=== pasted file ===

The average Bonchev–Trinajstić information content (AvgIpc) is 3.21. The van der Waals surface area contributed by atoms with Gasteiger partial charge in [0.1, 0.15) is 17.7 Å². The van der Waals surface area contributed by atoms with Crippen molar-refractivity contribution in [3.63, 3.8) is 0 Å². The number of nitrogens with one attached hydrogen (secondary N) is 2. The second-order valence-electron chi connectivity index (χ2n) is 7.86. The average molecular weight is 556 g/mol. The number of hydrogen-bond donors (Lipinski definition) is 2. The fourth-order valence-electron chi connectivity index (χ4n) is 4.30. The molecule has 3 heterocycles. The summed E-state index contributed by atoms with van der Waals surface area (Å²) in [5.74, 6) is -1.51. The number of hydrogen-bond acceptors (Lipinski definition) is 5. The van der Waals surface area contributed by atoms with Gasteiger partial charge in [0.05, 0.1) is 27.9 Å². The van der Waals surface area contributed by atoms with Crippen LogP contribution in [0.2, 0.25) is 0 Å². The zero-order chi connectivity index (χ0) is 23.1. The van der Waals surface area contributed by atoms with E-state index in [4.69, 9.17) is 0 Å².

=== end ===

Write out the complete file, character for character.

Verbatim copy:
The average Bonchev–Trinajstić information content (AvgIpc) is 3.21. The van der Waals surface area contributed by atoms with Gasteiger partial charge in [0.1, 0.15) is 17.7 Å². The van der Waals surface area contributed by atoms with Crippen molar-refractivity contribution in [3.63, 3.8) is 0 Å². The number of nitrogens with one attached hydrogen (secondary N) is 2. The second-order valence-electron chi connectivity index (χ2n) is 7.86. The average molecular weight is 556 g/mol. The number of hydrogen-bond donors (Lipinski definition) is 2. The fourth-order valence-electron chi connectivity index (χ4n) is 4.30. The molecule has 3 heterocycles. The summed E-state index contributed by atoms with van der Waals surface area (Å²) in [5.74, 6) is -1.51. The number of hydrogen-bond acceptors (Lipinski definition) is 5. The van der Waals surface area contributed by atoms with Gasteiger partial charge in [0.05, 0.1) is 27.9 Å². The van der Waals surface area contributed by atoms with Crippen LogP contribution in [0.2, 0.25) is 0 Å². The zero-order chi connectivity index (χ0) is 23.1. The van der Waals surface area contributed by atoms with E-state index in [4.69, 9.17) is 0 Å².